The Lairig Ghru is the most prominent pass through the centre of the Cairngorms National Park. A road has never been built through the middle of it. It used to be a drovers’ pass for taking the cattle to market, but is now a route for walkers and cyclists to pass through the centre of the Cairngorms National Park. It runs roughly north-south from Aviemore to Braemar and is a prominent feature on the mountain skyline from Aviemore.
Photo credit: David Mansell
The main roads all circumnavigate the Cairngorms National Park which means that to drive from one side near Braemar, to the other, near Aviemore, will take close to 2 hours. To access either end of the route you’ll need to make a massive diversion on public transport via either Perth or Aberdeen, as there is no longer a bus service from Grantown on Spey to Braemar. (The Council sponsored a bus route from Grantown to Braemar – the Heather Hopper, but when funding ran out no one took the route on.)
The route for hikers through the pass is 19 miles from Linn of Dee to Whitewell. However, if you plan to organise your own walk you’ll need to arrange for someone else to make the 2 hour diversion to the other end to meet you and take you back to your start point, or allow for the extra walk from Linn of Dee to Braemar, an additional 18 miles and perhaps the additional mile to Coylumbridge (and possibly from there to Aviemore if you miss the bus.
Photo Credit: Scot Mountain Holidays
The hike is 19 miles (minimum) and passes through the main Cairngorm massif under Ben Macdui, Braeriach and Carn Toul. The high point is at approximately 2000ft, so not a mean feat. The high point is within sight of Aviemore and towards the end of the south – north route we advise. You’ll finish the hike within sight of the Lairig Ghru itself.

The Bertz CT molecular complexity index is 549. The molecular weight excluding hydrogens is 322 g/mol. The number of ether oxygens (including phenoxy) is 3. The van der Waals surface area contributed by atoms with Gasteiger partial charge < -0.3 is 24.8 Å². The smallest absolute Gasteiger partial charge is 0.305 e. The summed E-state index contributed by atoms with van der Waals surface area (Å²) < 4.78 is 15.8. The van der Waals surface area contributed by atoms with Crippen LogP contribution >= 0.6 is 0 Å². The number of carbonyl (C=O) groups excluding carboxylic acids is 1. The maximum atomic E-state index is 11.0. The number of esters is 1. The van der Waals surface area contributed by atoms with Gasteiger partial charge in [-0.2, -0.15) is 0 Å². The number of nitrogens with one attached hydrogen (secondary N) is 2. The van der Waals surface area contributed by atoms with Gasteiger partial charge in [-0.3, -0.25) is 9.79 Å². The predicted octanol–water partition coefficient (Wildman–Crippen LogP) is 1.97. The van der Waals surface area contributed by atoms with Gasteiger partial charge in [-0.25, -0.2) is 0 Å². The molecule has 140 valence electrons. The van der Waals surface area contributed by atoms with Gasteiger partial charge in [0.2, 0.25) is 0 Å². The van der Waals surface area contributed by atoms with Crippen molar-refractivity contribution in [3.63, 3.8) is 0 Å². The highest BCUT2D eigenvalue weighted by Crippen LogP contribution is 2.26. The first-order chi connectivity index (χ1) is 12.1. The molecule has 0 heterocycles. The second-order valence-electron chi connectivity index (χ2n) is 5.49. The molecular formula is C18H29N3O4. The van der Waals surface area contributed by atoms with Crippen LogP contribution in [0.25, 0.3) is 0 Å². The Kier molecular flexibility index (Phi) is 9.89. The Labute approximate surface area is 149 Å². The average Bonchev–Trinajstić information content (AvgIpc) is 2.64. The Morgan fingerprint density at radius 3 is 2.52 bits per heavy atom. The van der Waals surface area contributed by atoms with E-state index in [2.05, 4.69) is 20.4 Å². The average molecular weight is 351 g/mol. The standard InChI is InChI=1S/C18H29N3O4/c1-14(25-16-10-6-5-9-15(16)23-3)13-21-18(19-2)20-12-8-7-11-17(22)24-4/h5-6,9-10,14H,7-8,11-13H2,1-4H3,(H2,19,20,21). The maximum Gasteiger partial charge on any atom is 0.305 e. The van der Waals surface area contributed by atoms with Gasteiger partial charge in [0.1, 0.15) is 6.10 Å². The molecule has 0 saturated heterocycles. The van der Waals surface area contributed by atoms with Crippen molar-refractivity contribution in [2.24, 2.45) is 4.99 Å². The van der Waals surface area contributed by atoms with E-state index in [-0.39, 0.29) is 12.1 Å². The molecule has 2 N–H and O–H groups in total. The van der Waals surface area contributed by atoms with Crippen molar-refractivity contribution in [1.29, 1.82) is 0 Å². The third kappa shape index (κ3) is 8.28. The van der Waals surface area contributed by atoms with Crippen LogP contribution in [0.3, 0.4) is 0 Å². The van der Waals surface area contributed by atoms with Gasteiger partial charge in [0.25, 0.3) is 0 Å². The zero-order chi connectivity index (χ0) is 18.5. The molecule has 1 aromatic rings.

Scot Mountain Holidays have put together a package for hikers to make the Lairig Ghru accessible to small groups. We can accommodate up to 8 people in our own transport, but have also arranged the trip for larger groups with additional transport. Max: 14
The trip is very popular with couples, but priced on our website for 4 or more people. Please enquire directly with us if your group is smaller than 4 people. We’ll quote you directly.
Photo credit: Scot Mountain Holidays
Hiking the Lairig Ghru is a challenge in itself which anyone can complete as a charity challenge. It is a well-known and clearly defined goal familiar to most Scottish hikers, though has less of a reputation south of the border. Some mountain rescue teams already offer the route as an organised challenge event. Please contact us if you are proposing to hike the Lairig Ghru to raise funds for a charity.
We can also offer the Lairig Ghru as a guided option which might be a good option if you are on your own as we are not able to combine self-guided groups for insurance reasons. Please phone: 01479 831 331 for full details or visit our contact us page.
We’re often asked when it is a good time to come to Scotland. For us every season has it’s advantages and perhaps disadvantages, depending on your point of view. There are definitely certain times of year which are better for hiking than others. There are also certain times of year when it is best to be in particular areas. If you’re a weather geek, you can find out for yourself which are statistically the best weeks to plan your trip by studying the “weather singularities”.
Weather singularities are statistically proven times of year when the same weather tends to re-occur e.g. always dry that week. In fact, these have been noted so frequently in some cases that they even have traditional names like: “St. Luke’s Summer” or “Old Wives Summer”. Andy has studied the weather very closely and plans our west coast trips around the times of year when we are statistically likely to have the best conditions. This is why one of the most frequent comments we have as guests depart is: “Haven’t we been lucky with the weather?” Mind you, that might also be due to the fact that they come expecting to be rained on every day. Any day which is dry is considered to be a bonus!
You can choose by season which would be the best time of year to plan your trip. Whether it will rain or not, is not necessarily the only factor which would influence your decision. You may also want to consider what wildlife will be around or how long the day will be.